Guardians of the Galaxy Vol. 2 is an epic, technicolour smorgasbord of fun-filled galactic adventure, with characters you just can’t help but love.
Just try to say you didn’t like any of the characters in this film after seeing it – you can’t. All of the Guardians from the first film are back and more developed, and with them come some new additions in the way of Mantis (Pom Klementieff) and Ego (Kurt Russell) amongst others, which are all welcome additions to the fold, and ones that expand the gigantic universe established in the first film even further. Having so many characters featured in a film can cause it to become bloated, with some characters hogging the spotlight, whilst others are left behind leaving us wanting more. In this instance, director James Gunn has managed to find the perfect balance in terms of dedicating enough screen time to each character (including the supplementary ones), to allow for the audience to feel some type of emotion towards each one.
This balance is superbly helped along by the contrasting personalities of each character, along with each actor’s portrayal of them. The returning cast including Chris Pratt, Zoe Saldana, Dave Bautista, Bradley Cooper and Michael Rooker have all made their characters their own, serving up as genuine a portrayal as you can get. Having also starred in the first film together, the lead actors have all formed a natural chemistry with each other which can explicitly be seen through their performances. And let’s not forget Vin Diesel as Baby Groot, who can only speak a total of three words, but still manages to convey a wide range of emotions and reactions thanks to the excellent visual-effects and motion-capture work by the film’s crew.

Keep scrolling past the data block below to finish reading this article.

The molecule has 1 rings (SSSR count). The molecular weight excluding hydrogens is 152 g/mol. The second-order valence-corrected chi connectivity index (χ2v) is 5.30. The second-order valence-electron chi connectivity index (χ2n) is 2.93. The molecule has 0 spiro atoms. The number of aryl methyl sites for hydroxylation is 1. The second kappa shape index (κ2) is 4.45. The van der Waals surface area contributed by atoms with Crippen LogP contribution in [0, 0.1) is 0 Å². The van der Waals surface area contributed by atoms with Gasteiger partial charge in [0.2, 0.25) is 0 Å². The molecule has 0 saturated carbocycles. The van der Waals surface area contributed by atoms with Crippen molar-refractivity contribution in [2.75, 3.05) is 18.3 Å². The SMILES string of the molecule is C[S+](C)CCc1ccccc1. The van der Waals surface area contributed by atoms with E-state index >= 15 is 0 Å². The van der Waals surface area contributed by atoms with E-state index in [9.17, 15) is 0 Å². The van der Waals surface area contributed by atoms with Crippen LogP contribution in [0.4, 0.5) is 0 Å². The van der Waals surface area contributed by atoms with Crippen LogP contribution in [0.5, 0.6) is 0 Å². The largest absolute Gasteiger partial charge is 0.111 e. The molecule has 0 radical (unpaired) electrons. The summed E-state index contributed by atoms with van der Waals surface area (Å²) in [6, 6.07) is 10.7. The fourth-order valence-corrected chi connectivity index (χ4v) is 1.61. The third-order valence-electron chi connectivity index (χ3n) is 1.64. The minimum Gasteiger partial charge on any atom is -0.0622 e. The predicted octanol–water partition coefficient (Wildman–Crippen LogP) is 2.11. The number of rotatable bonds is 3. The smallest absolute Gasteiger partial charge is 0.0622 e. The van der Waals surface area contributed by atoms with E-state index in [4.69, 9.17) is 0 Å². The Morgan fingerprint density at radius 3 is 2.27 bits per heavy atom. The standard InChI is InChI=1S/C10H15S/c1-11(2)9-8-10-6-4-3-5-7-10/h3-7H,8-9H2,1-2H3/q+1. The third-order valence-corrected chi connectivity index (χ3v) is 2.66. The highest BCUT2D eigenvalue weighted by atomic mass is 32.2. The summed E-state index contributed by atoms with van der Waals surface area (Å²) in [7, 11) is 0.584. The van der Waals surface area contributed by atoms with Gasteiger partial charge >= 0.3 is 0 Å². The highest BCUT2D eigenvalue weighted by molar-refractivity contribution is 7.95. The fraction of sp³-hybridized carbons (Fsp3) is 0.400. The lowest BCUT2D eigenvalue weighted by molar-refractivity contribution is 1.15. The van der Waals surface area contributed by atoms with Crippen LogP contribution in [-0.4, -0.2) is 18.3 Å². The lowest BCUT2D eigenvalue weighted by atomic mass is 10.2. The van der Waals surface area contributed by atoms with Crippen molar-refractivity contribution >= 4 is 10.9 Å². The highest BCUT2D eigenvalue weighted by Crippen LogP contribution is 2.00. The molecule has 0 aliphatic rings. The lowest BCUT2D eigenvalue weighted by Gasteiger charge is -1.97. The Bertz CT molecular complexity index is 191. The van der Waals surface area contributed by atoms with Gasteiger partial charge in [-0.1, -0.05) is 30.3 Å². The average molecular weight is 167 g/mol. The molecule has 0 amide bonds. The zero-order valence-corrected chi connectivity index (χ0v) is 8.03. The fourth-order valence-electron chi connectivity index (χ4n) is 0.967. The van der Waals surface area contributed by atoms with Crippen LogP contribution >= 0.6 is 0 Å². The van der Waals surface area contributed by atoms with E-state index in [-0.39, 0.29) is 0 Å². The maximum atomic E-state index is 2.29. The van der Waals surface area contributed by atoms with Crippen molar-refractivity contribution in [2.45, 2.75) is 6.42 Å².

Guardians of the Galaxy Vol. 2 is a colourful (literally) adventure through the galaxy that sports some fantastic production design. The filmmakers have by this stage managed to expertly blend computer graphics with practical effects, making for some jaw-dropping visuals. The film essentially looks like a live-action cartoon, but isn’t in any way tacky, but rather the effects enhance the overall experience. It’s one element that Disney/Marvel have been improving on in film after film, with the culmination of years of experience being highlighted here.
One thing that the aforementioned production powerhouses still can’t seem to master is their films’ stories. The plot of Guardians of the Galaxy Vol. 2 isn’t very original and by the end it falls back into common territory, that of a world/galaxy ending threat that the Guardians have to defeat. By this point there’s no real reason to expect anything less from these mega-blockbuster films, but it would’ve been nice to skew away from the regular story tropes we’re used to seeing. Thankfully, Guardians differentiates itself from other films by placing a big focus on the theme of family. It’s a bit on-the-nose at times, but is handled well overall, adding that extra bit of substance that a film like this needs.
Guardians of the Galaxy Vol. 2 brings back everything we loved about the first film, and adds even more to the overall viewing experience. It’s expertly directed, written and performed, with a great soundtrack. As an added bonus, the film is even funnier than the first, which should help please viewers that have an aversion to blockbuster-spectacle-type films. Guardians is hard to fault and it genuinely offers something for everyone, making it one of the best to come out of Marvel’s large stable of films.
Kurt Russell has appeared in many Disney films over the past fifty-one years. Guardians of the Galaxy Vol. 2 (2017) will be his first Disney film, and superhero film, in twelve years. Excluding Sky High (2005).